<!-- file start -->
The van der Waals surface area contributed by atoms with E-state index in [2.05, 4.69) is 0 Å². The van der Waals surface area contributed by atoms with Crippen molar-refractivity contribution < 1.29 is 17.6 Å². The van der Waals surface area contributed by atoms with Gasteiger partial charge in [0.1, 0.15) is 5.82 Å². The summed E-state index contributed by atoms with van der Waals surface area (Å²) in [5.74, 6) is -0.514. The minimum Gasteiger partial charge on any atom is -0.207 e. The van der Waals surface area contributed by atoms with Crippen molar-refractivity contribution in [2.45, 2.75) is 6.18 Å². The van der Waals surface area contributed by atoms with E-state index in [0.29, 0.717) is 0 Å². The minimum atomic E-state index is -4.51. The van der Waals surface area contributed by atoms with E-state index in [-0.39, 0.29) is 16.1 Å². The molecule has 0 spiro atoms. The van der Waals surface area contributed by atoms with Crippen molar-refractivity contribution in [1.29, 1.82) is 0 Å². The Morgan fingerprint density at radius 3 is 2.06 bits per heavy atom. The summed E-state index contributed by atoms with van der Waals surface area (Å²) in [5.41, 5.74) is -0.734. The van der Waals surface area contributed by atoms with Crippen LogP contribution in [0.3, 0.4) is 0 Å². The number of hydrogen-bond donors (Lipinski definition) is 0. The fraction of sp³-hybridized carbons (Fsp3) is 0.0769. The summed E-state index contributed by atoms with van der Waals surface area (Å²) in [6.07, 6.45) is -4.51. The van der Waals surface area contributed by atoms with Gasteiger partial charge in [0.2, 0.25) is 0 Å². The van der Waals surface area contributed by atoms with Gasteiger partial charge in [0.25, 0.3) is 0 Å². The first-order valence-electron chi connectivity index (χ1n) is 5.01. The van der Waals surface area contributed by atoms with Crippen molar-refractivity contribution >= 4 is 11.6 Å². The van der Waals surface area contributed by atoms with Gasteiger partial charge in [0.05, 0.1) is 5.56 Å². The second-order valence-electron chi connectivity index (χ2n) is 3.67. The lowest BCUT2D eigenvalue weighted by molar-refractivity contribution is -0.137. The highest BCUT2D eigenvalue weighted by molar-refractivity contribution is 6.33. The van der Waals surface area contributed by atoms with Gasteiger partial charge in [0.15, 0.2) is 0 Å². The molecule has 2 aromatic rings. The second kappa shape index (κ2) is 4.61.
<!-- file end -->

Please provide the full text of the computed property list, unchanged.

The van der Waals surface area contributed by atoms with E-state index in [2.05, 4.69) is 0 Å². The van der Waals surface area contributed by atoms with Crippen molar-refractivity contribution < 1.29 is 17.6 Å². The van der Waals surface area contributed by atoms with Gasteiger partial charge in [0.1, 0.15) is 5.82 Å². The summed E-state index contributed by atoms with van der Waals surface area (Å²) in [5.74, 6) is -0.514. The minimum Gasteiger partial charge on any atom is -0.207 e. The van der Waals surface area contributed by atoms with Crippen molar-refractivity contribution in [2.45, 2.75) is 6.18 Å². The van der Waals surface area contributed by atoms with E-state index in [0.29, 0.717) is 0 Å². The minimum atomic E-state index is -4.51. The van der Waals surface area contributed by atoms with E-state index in [-0.39, 0.29) is 16.1 Å². The molecule has 0 spiro atoms. The van der Waals surface area contributed by atoms with Crippen molar-refractivity contribution in [1.29, 1.82) is 0 Å². The Morgan fingerprint density at radius 3 is 2.06 bits per heavy atom. The summed E-state index contributed by atoms with van der Waals surface area (Å²) in [5.41, 5.74) is -0.734. The van der Waals surface area contributed by atoms with Crippen LogP contribution in [0.3, 0.4) is 0 Å². The number of hydrogen-bond donors (Lipinski definition) is 0. The fraction of sp³-hybridized carbons (Fsp3) is 0.0769. The summed E-state index contributed by atoms with van der Waals surface area (Å²) in [6.07, 6.45) is -4.51. The van der Waals surface area contributed by atoms with Gasteiger partial charge in [0.2, 0.25) is 0 Å². The van der Waals surface area contributed by atoms with Gasteiger partial charge in [0.25, 0.3) is 0 Å². The first-order valence-electron chi connectivity index (χ1n) is 5.01. The van der Waals surface area contributed by atoms with Crippen molar-refractivity contribution >= 4 is 11.6 Å². The van der Waals surface area contributed by atoms with Gasteiger partial charge in [0.05, 0.1) is 5.56 Å². The second-order valence-electron chi connectivity index (χ2n) is 3.67. The lowest BCUT2D eigenvalue weighted by molar-refractivity contribution is -0.137. The highest BCUT2D eigenvalue weighted by molar-refractivity contribution is 6.33. The van der Waals surface area contributed by atoms with Gasteiger partial charge in [0.15, 0.2) is 0 Å². The molecule has 2 aromatic rings. The second kappa shape index (κ2) is 4.61.